The new building included a Auditorium used for many functions including traffic lectures, film shows etc. A Cafeteria run by the Canteen and Messes Board was a busy place where hot meals and drinks were purchased with the profits to various police charities. In the basement a canteen with the late Sen.Sgt Ralph Threadgold selling groceries. He was referred to as “the grocer” when he worked at Port Adelaide later in life.
Although the earlier building had a small radio room the new building was much better equipped with modern equipment for the Communications Section, Country Radio, Police Operations Centre and Morse Code room which included Interstate.  The Police Operations Centre (POC) was activated when a major emergency occurred.  This was situated on the 9th Floor North wing.

In 1978 a building  at 202 Greenhill Road Eastwood was leased by SAPOL as the next Headquarters Building.  It had the nickname of “Toad Hall” by the rank and File members. The Commissioner and the majority of his Administration , including Building and Supply, Organisational Services and Special Projects section moved and Angas Street was reorganized for other units to take the place of the units that had moved.


Tara Hall front and below rear view.


1477   1471
8th floor North wing—the very popular cafeteria.           The Auditorium on the 8th and 9th floor South wing used for training, traffic lectures, entertainment and presentations.

21921   17988
3rd floor South wing featured fingerprints (above)    Merve Kowald and Jenny Barrett in the Recruiting  
Modus Operandi and Criminal Records (below).        Section
ground floor adjacent  to Adelaide Police                                                                                                 Station.

21919                21920


The shipwreck of the Brigantine Maria 1840.

(The South Australian Advertiser (Adelaide, SA : 1858-1889), Monday 12 September 1870, page 4, 5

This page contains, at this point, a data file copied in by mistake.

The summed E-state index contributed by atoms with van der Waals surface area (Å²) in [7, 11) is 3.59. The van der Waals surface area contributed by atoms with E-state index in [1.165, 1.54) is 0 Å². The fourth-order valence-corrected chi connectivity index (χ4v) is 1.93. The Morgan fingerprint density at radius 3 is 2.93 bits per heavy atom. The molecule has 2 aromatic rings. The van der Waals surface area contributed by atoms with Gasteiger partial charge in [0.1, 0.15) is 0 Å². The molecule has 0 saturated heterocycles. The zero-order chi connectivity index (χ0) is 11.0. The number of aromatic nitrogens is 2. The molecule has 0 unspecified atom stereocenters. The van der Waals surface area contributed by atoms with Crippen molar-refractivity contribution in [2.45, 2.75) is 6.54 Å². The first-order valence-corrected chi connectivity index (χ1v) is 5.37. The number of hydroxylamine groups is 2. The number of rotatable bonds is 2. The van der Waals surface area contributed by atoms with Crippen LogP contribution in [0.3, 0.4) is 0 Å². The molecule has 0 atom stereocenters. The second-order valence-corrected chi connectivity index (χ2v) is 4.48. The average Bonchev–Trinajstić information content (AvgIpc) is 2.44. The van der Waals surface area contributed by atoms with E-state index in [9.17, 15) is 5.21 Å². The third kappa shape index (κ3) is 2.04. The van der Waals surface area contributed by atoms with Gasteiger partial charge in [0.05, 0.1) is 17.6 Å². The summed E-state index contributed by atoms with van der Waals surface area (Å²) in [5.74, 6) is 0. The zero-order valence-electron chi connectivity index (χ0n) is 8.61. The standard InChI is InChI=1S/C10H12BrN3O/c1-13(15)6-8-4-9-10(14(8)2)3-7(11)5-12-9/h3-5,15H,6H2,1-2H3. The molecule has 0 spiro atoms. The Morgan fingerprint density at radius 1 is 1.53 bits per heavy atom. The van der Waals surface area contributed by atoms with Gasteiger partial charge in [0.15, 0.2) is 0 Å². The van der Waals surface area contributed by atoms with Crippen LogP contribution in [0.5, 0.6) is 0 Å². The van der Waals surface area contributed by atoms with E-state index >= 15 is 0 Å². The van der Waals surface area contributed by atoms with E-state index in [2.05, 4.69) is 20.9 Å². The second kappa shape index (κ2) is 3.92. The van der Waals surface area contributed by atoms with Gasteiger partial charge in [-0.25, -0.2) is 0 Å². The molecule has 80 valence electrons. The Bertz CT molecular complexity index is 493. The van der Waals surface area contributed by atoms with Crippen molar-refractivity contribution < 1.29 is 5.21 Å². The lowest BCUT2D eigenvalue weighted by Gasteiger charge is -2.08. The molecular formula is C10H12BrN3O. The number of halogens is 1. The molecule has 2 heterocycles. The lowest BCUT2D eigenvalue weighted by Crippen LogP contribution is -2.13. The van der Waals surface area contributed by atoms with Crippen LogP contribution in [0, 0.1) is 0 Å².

In 1840 a gazette notice for Major-Commandant of the South Australian Militia appeared on 26th February, and then on 8th June another gazette notice appeared for Commissioner of Police. Major O'Halloran was appointed to both positions.
It will be remembered by old colonists that in 1840, when the Maria was wrecked at Lacepede Bay (Kingston S.E.) and the crew were  murdered by the aboriginals, Major O'Halloran went down to investigate the    matter on the orders of the Governor of South         Australia.  He was joined on the road by Mr. C. Bonney and another gentleman, who accompanied him             unofficially.   The result of the investigation was, that the Major hanged two or three of the natives.    This proceeding was very severely condemned by a number of colonists, who made very strong representations upon the subject to both the local and home (England) Governments.   The result, however, showed that whatever opinions might be entertained   respecting the abstract propriety of the summary measures adopted by the gallant Major, they were in reality the   wisest and most merciful for both races. No organised attack was ever afterwards made upon Europeans by the natives in that part of the colony.   From Adelaide up the Coorong to beyond the Salt Creek, the aborigines were impressed with a sense of the irresistible power of the white man, and the certainty that acts of violence against him would meet with exemplary punishment.